5. Conclusions/Outlook

The work reported in this paper has shown how with a basic PZT sensor we can detect damages in aircraft composite materials using an inexpensive method through the E/M impedance spectrum analysis. We demonstrate the feasibly of structural health monitoring using non-permanently attached PZT patches and we presented the unique advantage and flexibility that the programmable system-on-chip technology provides to the E/M impedance method integrability. However, to cover larger areas and monitor a complete aircraft wing additional work will need to be carried out in order to reduce the system size and make this promising technique suitable for larger sensor networks. The challenges will be focused in the efficiency of the method for thicker zones of the planes ∼10 cm. The combination of the E/M impedance technique with another detection method based on modal frequencies analysis will also be considered.

This work was done within the framework of the DIAGNOSTAT project which is funded by the French Midi Pyrenees council and the French Ministry of Industry. Many thanks are due to EADS-IW and the Airbus group who provided the aircraft specimens.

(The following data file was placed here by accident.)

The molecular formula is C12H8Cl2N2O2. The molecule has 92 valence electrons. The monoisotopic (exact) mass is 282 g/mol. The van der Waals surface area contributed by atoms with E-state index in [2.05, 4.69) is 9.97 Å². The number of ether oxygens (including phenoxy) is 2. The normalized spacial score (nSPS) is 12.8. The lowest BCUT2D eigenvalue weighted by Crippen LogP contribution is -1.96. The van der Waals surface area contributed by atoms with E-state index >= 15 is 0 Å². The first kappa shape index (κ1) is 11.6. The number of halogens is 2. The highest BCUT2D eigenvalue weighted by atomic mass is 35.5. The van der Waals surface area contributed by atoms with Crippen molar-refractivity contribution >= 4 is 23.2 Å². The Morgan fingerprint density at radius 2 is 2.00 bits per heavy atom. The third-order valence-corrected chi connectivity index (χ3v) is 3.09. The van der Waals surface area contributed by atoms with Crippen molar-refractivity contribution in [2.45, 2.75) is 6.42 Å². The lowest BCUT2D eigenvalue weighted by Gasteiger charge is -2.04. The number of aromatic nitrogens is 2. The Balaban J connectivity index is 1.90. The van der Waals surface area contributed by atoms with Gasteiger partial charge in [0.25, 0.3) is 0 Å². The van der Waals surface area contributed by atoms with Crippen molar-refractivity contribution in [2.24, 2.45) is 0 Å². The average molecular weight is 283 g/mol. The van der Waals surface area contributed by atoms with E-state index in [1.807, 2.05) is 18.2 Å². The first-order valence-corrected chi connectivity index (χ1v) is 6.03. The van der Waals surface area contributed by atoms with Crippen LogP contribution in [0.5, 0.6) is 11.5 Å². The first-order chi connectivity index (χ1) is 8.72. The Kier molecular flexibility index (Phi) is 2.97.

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Figure 1. (a) Experimental measurement test bench based on an impedance analyzer Agilent 4294A. (b) Measurement method principle. (c) Photo of the piezoelectric patch, PZT 5H material, 10 mm diameter, 1 mm thickness.

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Figure 1. (a) Experimental measurement test bench based on an impedance analyzer Agilent 4294A. (b) Measurement method principle. (c) Photo of the piezoelectric patch, PZT 5H material, 10 mm diameter, 1 mm thickness.
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Figure 2. Experimental measurement results recorded using the Agilent 4294A for the same specimen (baseline, and after the introduction of one crack and two cracks). The specimen used for the test is made from an Al2024 certified aeronautics material.